Aim: Anagnostou et al. investigated the efficacy of oral immunotherapy (OIT) in treating peanut allergy.
Setting and design: An unmasked randomized controlled crossover trial of 7-16 year olds with double-blind placebo-controlled food challenge (DBPCFC)-proven peanut allergy. The first phase compared an active group undergoing 26 weeks of OIT with daily ingestion of peanut protein vs. a control group avoiding peanuts. Both groups underwent DBPCFC to peanut at 26 weeks. In the second phase the control group was then offered OIT for 26 weeks.
Study exposure: Participants undergoing OIT attended hospital every 2 weeks to initiate and increase their daily peanut protein dose through nine stages (2, 5, 12·5, 25, 50, 100, 200, 400 and 800 mg - about five peanuts), subsequently maintaining consumption at the highest tolerated dose. Primary outcome The primary outcome compared the proportions of active- and control-group participants able to ingest a cumulative dose of 1400 mg of peanut protein (about 10 peanuts) during their DBPCFC at the end of the first phase without reacting. Secondary outcomes Further outcomes included the proportion of participants who tolerated the top maintenance dosage of 800 mg protein up to 26 weeks; the proportion of the control group who were desensitized or tolerated daily ingestion of 800 mg protein in the second phase; threshold changes in no observed adverse effect level after OIT (NOAEL: defined as the highest dose of peanut protein tolerated in milligrams of protein during challenge or immunotherapy); change in quality of life; number and type of adverse events; and immunological parameters (basophil reactivity, peanut-specific IgE, total IgE and skin-prick test).
Results: Primary outcome Twenty-four of 39 (62%) of the active group were able to tolerate the 1400 mg of peanut protein during their DBPCFC after 26 weeks of OIT, compared with none of the 46 control participants (P < 0·001). Secondary outcomes Twenty-five of 46 (54%) of the control group had a negative 1400-mg peanut protein challenge at the end of phase 2. Combining the two groups, 49 of 85 children (58%) were desensitized. Thirty-three of 39 (85%) active participants in phase one and 42 of 46 (91%) control participants in phase two tolerated 800 mg of OIT daily - a combined result of 75 of 85 (88%) trial participants. The median absolute change in NOAEL between baseline and 26 weeks was 1345 mg (P = 0·002), or a 25·5-fold increase (P < 0·001) for the active group. Both the active and control groups demonstrated a significant improvement (decrease) in Food Allergy Quality of Life scores after OIT in the under-13-year-old participants: -1·61 and -1·41, respectively (both P < 0·001). Mild side-effects predominated, with 54 (57%) reporting abdominal pain and 31 (33%) reporting vomiting. However, 21 (22%) also reported wheezing and one (1%) laryngeal oedema. One participant received adrenaline by self-administration on two occasions for wheezing.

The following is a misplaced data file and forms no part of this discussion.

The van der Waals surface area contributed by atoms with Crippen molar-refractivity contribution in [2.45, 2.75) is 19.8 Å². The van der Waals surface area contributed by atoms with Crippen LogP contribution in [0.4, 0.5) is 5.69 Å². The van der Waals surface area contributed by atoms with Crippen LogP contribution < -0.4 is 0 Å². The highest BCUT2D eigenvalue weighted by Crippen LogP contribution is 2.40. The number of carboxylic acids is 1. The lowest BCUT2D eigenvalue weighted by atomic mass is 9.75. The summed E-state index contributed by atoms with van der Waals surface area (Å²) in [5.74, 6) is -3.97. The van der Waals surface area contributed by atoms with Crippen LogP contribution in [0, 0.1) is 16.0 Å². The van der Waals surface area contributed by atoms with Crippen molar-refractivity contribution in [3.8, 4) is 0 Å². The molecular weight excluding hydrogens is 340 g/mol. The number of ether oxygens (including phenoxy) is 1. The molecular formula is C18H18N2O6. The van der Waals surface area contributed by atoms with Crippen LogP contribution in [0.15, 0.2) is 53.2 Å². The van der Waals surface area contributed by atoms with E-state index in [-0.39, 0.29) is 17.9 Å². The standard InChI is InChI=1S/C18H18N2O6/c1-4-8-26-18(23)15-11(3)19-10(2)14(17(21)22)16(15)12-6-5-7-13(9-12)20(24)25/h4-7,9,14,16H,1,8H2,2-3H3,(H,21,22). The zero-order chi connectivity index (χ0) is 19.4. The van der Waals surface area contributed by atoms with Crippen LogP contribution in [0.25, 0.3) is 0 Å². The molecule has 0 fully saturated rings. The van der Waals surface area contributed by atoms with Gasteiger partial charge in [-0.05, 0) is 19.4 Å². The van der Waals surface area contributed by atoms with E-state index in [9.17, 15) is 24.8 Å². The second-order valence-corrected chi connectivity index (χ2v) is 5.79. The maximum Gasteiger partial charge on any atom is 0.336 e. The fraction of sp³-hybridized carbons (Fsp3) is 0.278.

Conclusions: Anagnostou et al. concluded that OIT successfully induced desensitization in challenge-proven peanut-allergic children and resulted in a clinically and socially meaningful increase in tolerated peanut protein. Quality of life improved after intervention and there was a good safety profile.
© 2015 British Association of Dermatologists.